11. The testing machine of claim 1 and further comprising: a device providing an output indicative of torque, power used, power generated, or forces; and a controller operably coupled to the device and providing an output indicative of rolling loss of a tire mounted to the spindle.

12. A testing machine comprising: a frame; a roadway assembly comprising: a first roller; a second roller; an endless belt supported by and rolling on the first roller and the second roller; and a carriage supporting the first roller and the second roller in spaced apart relation to cause a first flat portion and a second flat portion in the endless belt, the carriage being pivotally coupled to the frame to move relative to the frame about at least one axis that is perpendicular to an axis that is parallel to an axis of rotation of the first roller, the carriage including a first bearing arranged to support an inner surface of the first flat portion of the endless belt and a second bearing arranged to support an inner surface of the second flat portion of the endless belt; a first spindle carriage having a first spindle arranged to support a tire and wheel assembly, the first spindle carriage movably mounted on the frame to move the first spindle toward and away from the first flat portion; a second spindle carriage having a second spindle arranged to support a tire and wheel assembly, the second spindle carriage movably mounted on the frame to move the second spindle toward and away from the second flat portion; at least one drive operably coupled to the drive roller, the first spindle or the second spindle; and an actuator to control pivotal movement of the roadway assembly about said at least one axis.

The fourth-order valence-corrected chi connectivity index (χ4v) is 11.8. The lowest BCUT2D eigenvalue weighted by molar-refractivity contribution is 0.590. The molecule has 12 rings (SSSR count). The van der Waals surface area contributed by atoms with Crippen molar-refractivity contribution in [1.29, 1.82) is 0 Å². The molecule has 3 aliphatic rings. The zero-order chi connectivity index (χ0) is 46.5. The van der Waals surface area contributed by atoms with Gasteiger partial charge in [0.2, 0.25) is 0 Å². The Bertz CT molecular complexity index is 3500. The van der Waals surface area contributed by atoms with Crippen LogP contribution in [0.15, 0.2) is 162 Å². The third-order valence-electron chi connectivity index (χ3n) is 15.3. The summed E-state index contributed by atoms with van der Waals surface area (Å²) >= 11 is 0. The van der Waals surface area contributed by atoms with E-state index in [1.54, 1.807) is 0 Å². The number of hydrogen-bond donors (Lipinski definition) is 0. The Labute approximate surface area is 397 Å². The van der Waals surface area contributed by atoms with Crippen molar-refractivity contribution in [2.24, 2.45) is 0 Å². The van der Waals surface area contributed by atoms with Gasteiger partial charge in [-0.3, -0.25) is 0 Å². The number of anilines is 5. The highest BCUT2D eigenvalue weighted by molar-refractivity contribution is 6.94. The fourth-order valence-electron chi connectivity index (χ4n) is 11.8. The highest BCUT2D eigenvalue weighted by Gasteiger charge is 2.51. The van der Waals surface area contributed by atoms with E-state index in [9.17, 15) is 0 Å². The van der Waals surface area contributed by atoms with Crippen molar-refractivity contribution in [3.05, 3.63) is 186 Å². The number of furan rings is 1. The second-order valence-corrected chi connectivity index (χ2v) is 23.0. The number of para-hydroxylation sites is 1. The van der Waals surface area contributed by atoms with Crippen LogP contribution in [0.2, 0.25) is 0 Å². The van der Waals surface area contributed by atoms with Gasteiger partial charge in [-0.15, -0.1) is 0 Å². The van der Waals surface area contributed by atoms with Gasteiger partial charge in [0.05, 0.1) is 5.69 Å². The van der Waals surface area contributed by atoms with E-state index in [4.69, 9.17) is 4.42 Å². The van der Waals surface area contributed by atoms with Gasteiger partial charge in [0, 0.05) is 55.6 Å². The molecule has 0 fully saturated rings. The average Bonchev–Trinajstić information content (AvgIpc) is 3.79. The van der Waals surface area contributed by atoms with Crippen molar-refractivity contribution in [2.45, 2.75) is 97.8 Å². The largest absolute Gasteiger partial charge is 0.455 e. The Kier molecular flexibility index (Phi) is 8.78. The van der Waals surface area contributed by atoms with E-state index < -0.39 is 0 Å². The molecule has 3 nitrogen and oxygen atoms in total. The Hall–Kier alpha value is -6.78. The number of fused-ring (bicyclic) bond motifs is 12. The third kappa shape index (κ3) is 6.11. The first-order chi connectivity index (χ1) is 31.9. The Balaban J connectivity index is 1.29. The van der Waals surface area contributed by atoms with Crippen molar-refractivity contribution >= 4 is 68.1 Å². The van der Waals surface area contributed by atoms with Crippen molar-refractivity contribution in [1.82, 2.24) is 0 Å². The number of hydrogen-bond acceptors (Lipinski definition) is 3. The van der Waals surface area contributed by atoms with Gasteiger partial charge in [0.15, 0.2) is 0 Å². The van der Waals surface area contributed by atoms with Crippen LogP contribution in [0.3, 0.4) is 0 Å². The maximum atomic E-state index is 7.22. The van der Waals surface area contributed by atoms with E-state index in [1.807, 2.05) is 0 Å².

13. The testing machine of claim 12 and further comprising a bearing assembly pivotally connecting the carriage to the frame.

14. The testing machine of claim 13 wherein the roadway assembly is configured to pivotally move relative to the frame about a second axis that is perpendicular to the first-mentioned axis, and the machine further comprises a second actuator to control pivotal movement of the roadway assembly about the second axis.